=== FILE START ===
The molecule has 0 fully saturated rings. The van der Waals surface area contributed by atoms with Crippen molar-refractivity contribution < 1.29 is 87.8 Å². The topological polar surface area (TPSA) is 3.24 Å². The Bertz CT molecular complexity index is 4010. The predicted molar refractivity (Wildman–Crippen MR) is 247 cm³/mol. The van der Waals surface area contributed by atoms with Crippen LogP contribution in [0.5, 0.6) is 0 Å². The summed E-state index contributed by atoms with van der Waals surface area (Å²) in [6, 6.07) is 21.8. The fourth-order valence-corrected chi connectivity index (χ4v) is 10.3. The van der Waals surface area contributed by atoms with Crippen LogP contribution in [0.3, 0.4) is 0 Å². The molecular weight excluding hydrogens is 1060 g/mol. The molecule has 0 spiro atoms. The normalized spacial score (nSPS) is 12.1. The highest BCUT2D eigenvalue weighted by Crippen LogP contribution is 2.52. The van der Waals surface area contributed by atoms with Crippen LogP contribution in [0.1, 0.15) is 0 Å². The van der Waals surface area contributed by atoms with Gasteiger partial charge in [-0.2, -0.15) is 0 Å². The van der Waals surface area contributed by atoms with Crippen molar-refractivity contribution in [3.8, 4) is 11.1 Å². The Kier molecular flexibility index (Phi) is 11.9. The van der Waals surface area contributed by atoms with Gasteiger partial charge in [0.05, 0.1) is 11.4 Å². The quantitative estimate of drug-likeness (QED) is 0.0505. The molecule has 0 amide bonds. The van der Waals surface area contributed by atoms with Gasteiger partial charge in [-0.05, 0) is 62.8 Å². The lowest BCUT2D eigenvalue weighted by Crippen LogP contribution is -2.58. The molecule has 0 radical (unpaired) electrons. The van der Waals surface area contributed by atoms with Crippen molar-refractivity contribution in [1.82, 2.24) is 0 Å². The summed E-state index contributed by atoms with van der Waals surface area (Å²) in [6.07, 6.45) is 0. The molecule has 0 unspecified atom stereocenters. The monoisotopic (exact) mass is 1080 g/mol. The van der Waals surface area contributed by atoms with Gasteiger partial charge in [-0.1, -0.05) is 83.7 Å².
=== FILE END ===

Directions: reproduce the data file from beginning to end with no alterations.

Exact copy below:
The molecule has 0 fully saturated rings. The van der Waals surface area contributed by atoms with Crippen molar-refractivity contribution < 1.29 is 87.8 Å². The topological polar surface area (TPSA) is 3.24 Å². The Bertz CT molecular complexity index is 4010. The predicted molar refractivity (Wildman–Crippen MR) is 247 cm³/mol. The van der Waals surface area contributed by atoms with Crippen LogP contribution in [0.5, 0.6) is 0 Å². The summed E-state index contributed by atoms with van der Waals surface area (Å²) in [6, 6.07) is 21.8. The fourth-order valence-corrected chi connectivity index (χ4v) is 10.3. The van der Waals surface area contributed by atoms with Crippen LogP contribution in [0.3, 0.4) is 0 Å². The molecular weight excluding hydrogens is 1060 g/mol. The molecule has 0 spiro atoms. The normalized spacial score (nSPS) is 12.1. The highest BCUT2D eigenvalue weighted by Crippen LogP contribution is 2.52. The van der Waals surface area contributed by atoms with Crippen LogP contribution in [0.1, 0.15) is 0 Å². The van der Waals surface area contributed by atoms with Gasteiger partial charge in [-0.2, -0.15) is 0 Å². The van der Waals surface area contributed by atoms with Crippen molar-refractivity contribution in [3.8, 4) is 11.1 Å². The Kier molecular flexibility index (Phi) is 11.9. The van der Waals surface area contributed by atoms with Gasteiger partial charge in [0.05, 0.1) is 11.4 Å². The quantitative estimate of drug-likeness (QED) is 0.0505. The molecule has 0 amide bonds. The van der Waals surface area contributed by atoms with Gasteiger partial charge in [-0.05, 0) is 62.8 Å². The lowest BCUT2D eigenvalue weighted by Crippen LogP contribution is -2.58. The molecule has 0 radical (unpaired) electrons. The van der Waals surface area contributed by atoms with Crippen molar-refractivity contribution in [1.82, 2.24) is 0 Å². The summed E-state index contributed by atoms with van der Waals surface area (Å²) in [6.07, 6.45) is 0. The molecule has 0 unspecified atom stereocenters. The monoisotopic (exact) mass is 1080 g/mol. The van der Waals surface area contributed by atoms with Gasteiger partial charge in [-0.1, -0.05) is 83.7 Å².